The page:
Learning about functions and arguments, My confusion is that I understand when you use a keyword argument, you’re giving a parameter a specific value, for example…

# Define create_spreadsheet():
def create_spreadsheet(title, row_count=1000):
  print("Creating a spreadsheet called "+title + " with " +str(row_count) +" rows")

# Call create_spreadsheet() below with the required arguments:

So in the function, as instructed, I’ve added the parameter “row_count” and gave it a default value of 1000, as you see when the function is called the value given for “row_count” is 10, and it works, showing the print line with the value of 10.

My question, How does that work, giving a different value when you call the function when in the function itself you’ve already given a specified and default value of 1000, how then does it work or what’s the point of giving a specific value if you can just change it to whatever you want when you call that function?

If the specified value for that parameter is 1,000, then shouldn’t it be a 1,000 every time it runs the function? Why am I able to make a specific default value for a parameter and then change it when I call that function?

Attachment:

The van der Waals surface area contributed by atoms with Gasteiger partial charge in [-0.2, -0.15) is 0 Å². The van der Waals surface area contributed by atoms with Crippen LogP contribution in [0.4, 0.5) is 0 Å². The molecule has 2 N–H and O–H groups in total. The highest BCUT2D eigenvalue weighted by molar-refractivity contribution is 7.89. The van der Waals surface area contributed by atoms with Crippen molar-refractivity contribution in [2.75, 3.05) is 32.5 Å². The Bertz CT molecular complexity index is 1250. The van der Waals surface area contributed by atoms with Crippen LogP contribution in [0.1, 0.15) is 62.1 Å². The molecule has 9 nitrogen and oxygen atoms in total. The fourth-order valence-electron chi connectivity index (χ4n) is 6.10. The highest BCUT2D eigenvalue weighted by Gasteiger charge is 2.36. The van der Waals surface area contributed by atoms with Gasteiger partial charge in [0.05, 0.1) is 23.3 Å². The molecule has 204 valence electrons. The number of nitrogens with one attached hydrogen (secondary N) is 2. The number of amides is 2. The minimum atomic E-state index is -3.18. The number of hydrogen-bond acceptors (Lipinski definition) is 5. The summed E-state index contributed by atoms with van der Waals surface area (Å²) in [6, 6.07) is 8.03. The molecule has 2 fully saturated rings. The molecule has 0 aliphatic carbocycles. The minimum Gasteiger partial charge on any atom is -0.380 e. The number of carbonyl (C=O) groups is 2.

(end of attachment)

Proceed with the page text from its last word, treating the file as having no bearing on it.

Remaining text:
Let us say that you are keeping records for your daily run. Most days, you run at the track in Echo Park, but occasionally you choose a different venue, so you have a function, daily_run():

def daily_run(date, begin_time, end_time, venue = "Echo Park"):

Now when you make your entries, you can just do them like this

daily_run("5/2", "13:21", "14:32")
daily_run("5/3", "13:35", "14:51")
daily_run("5/4", "14:15", "15:55", venue = "Long Lake")
daily_run("5/5", "12:01", "13:15")

In other words, if you expect the value to be unchanged most of the time, you can use a keyword argument, and then not even include it in the function call. The default will be used.



Thank you for taking time to explain this, now it makes more sense and I understand it.